This book so far has been all about how to leverage asynchrony patterns more effectively. But we haven’t directly addressed why asynchrony really matters to JS. The most obvious explicit reason is performance.
For example, if you have two Ajax requests to make, and they’re independent, but you need to wait on them both to finish before doing the next task, you have two options for modeling that interaction: serial and concurrent.
You could make the first request and wait to start the second request until the first finishes. Or, as we’ve seen both with promises and generators, you could make both requests in parallel, and ask the gate to wait on both of them before moving on.
Clearly, the latter is usually going to be more performant than the former. And better performance generally leads to better user experience.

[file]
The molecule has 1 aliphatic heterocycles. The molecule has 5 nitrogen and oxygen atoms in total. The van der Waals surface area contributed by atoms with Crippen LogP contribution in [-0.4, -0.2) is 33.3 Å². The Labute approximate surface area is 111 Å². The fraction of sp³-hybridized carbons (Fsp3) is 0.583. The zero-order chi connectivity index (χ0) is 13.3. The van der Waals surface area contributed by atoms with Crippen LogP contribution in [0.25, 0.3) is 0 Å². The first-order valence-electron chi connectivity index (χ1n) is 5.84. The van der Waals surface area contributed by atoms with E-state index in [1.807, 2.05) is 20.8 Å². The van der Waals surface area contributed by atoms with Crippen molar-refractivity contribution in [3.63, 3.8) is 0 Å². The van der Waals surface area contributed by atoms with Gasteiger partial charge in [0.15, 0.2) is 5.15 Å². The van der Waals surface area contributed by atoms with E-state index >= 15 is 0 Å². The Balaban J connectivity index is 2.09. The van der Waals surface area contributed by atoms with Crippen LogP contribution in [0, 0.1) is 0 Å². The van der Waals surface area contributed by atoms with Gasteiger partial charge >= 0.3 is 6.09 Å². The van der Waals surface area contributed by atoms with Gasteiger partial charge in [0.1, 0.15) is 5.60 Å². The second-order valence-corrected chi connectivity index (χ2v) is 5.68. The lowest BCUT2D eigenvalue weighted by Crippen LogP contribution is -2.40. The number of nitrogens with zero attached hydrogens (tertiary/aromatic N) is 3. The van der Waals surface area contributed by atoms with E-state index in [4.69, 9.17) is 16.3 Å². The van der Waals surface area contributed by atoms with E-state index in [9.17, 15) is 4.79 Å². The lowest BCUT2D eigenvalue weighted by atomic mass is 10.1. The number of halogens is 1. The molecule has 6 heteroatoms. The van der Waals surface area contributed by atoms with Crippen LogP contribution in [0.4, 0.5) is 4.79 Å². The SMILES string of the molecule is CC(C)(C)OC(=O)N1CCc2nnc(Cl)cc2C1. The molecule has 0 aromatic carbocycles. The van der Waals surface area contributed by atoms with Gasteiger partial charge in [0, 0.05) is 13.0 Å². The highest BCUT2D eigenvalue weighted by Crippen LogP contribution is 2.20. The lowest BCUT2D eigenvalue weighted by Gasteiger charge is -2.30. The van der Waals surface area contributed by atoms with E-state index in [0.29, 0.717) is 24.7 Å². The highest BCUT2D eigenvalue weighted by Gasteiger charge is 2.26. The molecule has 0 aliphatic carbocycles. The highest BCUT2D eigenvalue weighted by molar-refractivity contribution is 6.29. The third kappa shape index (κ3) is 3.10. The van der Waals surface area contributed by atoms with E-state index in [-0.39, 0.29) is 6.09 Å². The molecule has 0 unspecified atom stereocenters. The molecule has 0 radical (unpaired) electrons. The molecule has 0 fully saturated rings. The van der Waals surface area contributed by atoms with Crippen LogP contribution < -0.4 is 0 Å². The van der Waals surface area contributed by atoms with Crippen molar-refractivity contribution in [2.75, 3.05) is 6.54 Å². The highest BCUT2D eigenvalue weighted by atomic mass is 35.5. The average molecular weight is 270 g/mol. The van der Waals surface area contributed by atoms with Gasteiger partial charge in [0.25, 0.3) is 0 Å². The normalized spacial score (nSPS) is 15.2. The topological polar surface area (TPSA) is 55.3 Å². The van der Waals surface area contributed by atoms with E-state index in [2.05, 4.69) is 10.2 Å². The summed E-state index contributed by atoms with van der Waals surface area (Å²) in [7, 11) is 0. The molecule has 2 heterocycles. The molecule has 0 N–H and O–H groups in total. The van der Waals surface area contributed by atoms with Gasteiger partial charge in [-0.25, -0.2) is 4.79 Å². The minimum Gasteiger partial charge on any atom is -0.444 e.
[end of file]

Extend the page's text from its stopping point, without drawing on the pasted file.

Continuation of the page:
It’s even possible that asynchrony (interleaved concurrency) can improve just the perception of performance, even if the overall program still takes the same amount of time to complete. User perception of performance is every bit—if not more!—as important as actual measurable performance.
We want to now move beyond localized asynchrony patterns to talk about some bigger picture performance details at the program level.
You may be wondering about micro-performance issues, like if
++a is faster. We’ll look at those sorts of performance
details in Chapter 6.
If you have processing-intensive tasks but you don’t want ...